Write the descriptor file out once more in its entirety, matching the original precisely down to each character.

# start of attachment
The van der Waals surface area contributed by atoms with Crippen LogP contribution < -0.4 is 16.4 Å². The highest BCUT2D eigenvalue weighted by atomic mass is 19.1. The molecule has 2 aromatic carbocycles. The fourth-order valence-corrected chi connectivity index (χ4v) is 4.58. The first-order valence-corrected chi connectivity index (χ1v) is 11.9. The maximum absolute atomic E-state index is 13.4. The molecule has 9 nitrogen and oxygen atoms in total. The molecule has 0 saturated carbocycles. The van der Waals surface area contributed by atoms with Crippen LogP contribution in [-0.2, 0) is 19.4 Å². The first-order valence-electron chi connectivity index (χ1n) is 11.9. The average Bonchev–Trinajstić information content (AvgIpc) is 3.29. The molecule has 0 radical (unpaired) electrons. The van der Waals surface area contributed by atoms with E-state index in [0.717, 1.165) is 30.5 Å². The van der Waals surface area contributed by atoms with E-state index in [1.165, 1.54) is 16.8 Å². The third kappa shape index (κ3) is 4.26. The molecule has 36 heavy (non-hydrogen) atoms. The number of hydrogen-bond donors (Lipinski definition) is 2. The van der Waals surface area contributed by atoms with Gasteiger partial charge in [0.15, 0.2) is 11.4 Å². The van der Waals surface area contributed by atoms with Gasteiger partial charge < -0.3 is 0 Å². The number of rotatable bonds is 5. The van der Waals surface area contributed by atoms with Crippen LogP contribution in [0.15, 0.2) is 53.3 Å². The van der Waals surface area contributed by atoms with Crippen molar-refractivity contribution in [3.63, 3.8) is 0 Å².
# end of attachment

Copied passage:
The van der Waals surface area contributed by atoms with Crippen LogP contribution < -0.4 is 16.4 Å². The highest BCUT2D eigenvalue weighted by atomic mass is 19.1. The molecule has 2 aromatic carbocycles. The fourth-order valence-corrected chi connectivity index (χ4v) is 4.58. The first-order valence-corrected chi connectivity index (χ1v) is 11.9. The maximum absolute atomic E-state index is 13.4. The molecule has 9 nitrogen and oxygen atoms in total. The molecule has 0 saturated carbocycles. The van der Waals surface area contributed by atoms with Crippen LogP contribution in [-0.2, 0) is 19.4 Å². The first-order valence-electron chi connectivity index (χ1n) is 11.9. The average Bonchev–Trinajstić information content (AvgIpc) is 3.29. The molecule has 0 radical (unpaired) electrons. The van der Waals surface area contributed by atoms with E-state index in [0.717, 1.165) is 30.5 Å². The van der Waals surface area contributed by atoms with E-state index in [1.165, 1.54) is 16.8 Å². The third kappa shape index (κ3) is 4.26. The molecule has 36 heavy (non-hydrogen) atoms. The number of hydrogen-bond donors (Lipinski definition) is 2. The van der Waals surface area contributed by atoms with Gasteiger partial charge in [0.15, 0.2) is 11.4 Å². The van der Waals surface area contributed by atoms with Gasteiger partial charge < -0.3 is 0 Å². The number of rotatable bonds is 5. The van der Waals surface area contributed by atoms with Crippen LogP contribution in [0.15, 0.2) is 53.3 Å². The van der Waals surface area contributed by atoms with Crippen molar-refractivity contribution in [3.63, 3.8) is 0 Å².